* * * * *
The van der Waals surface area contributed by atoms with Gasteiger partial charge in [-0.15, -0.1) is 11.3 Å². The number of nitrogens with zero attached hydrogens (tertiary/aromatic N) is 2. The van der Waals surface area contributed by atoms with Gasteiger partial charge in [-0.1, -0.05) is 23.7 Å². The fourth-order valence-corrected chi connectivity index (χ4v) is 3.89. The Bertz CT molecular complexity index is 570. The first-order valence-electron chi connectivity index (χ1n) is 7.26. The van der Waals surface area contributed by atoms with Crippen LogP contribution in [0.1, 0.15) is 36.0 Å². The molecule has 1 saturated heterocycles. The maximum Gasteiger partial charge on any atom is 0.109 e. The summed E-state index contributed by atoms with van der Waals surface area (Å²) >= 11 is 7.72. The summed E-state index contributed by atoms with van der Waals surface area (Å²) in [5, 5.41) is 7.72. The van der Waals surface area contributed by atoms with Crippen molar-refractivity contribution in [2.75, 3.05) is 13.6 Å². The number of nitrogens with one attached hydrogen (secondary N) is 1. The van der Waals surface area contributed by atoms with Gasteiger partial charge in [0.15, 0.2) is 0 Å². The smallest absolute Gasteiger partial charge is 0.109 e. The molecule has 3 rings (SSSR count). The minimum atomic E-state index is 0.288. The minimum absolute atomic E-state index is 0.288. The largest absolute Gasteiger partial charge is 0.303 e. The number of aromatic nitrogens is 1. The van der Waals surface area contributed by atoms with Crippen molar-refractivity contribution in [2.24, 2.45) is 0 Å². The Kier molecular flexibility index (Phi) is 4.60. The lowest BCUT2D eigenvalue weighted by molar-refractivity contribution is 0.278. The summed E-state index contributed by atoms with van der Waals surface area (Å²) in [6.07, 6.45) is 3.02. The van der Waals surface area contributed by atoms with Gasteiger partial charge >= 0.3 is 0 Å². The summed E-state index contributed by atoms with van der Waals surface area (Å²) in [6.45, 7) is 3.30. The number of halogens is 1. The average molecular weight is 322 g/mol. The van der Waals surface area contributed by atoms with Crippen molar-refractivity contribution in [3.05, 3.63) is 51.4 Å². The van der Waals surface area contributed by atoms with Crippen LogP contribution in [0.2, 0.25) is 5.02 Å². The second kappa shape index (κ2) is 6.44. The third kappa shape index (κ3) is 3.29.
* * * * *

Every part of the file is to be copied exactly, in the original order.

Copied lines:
The van der Waals surface area contributed by atoms with Gasteiger partial charge in [-0.15, -0.1) is 11.3 Å². The number of nitrogens with zero attached hydrogens (tertiary/aromatic N) is 2. The van der Waals surface area contributed by atoms with Gasteiger partial charge in [-0.1, -0.05) is 23.7 Å². The fourth-order valence-corrected chi connectivity index (χ4v) is 3.89. The Bertz CT molecular complexity index is 570. The first-order valence-electron chi connectivity index (χ1n) is 7.26. The van der Waals surface area contributed by atoms with Crippen LogP contribution in [0.1, 0.15) is 36.0 Å². The molecule has 1 saturated heterocycles. The maximum Gasteiger partial charge on any atom is 0.109 e. The summed E-state index contributed by atoms with van der Waals surface area (Å²) >= 11 is 7.72. The summed E-state index contributed by atoms with van der Waals surface area (Å²) in [5, 5.41) is 7.72. The van der Waals surface area contributed by atoms with Crippen molar-refractivity contribution in [2.75, 3.05) is 13.6 Å². The number of nitrogens with one attached hydrogen (secondary N) is 1. The van der Waals surface area contributed by atoms with Gasteiger partial charge in [0.15, 0.2) is 0 Å². The smallest absolute Gasteiger partial charge is 0.109 e. The molecule has 3 rings (SSSR count). The minimum atomic E-state index is 0.288. The minimum absolute atomic E-state index is 0.288. The largest absolute Gasteiger partial charge is 0.303 e. The number of aromatic nitrogens is 1. The van der Waals surface area contributed by atoms with Crippen molar-refractivity contribution in [2.24, 2.45) is 0 Å². The Kier molecular flexibility index (Phi) is 4.60. The lowest BCUT2D eigenvalue weighted by molar-refractivity contribution is 0.278. The summed E-state index contributed by atoms with van der Waals surface area (Å²) in [6.07, 6.45) is 3.02. The van der Waals surface area contributed by atoms with Gasteiger partial charge >= 0.3 is 0 Å². The summed E-state index contributed by atoms with van der Waals surface area (Å²) in [6.45, 7) is 3.30. The number of halogens is 1. The average molecular weight is 322 g/mol. The van der Waals surface area contributed by atoms with Crippen molar-refractivity contribution in [3.05, 3.63) is 51.4 Å². The van der Waals surface area contributed by atoms with Crippen LogP contribution in [0.2, 0.25) is 5.02 Å². The second kappa shape index (κ2) is 6.44. The third kappa shape index (κ3) is 3.29.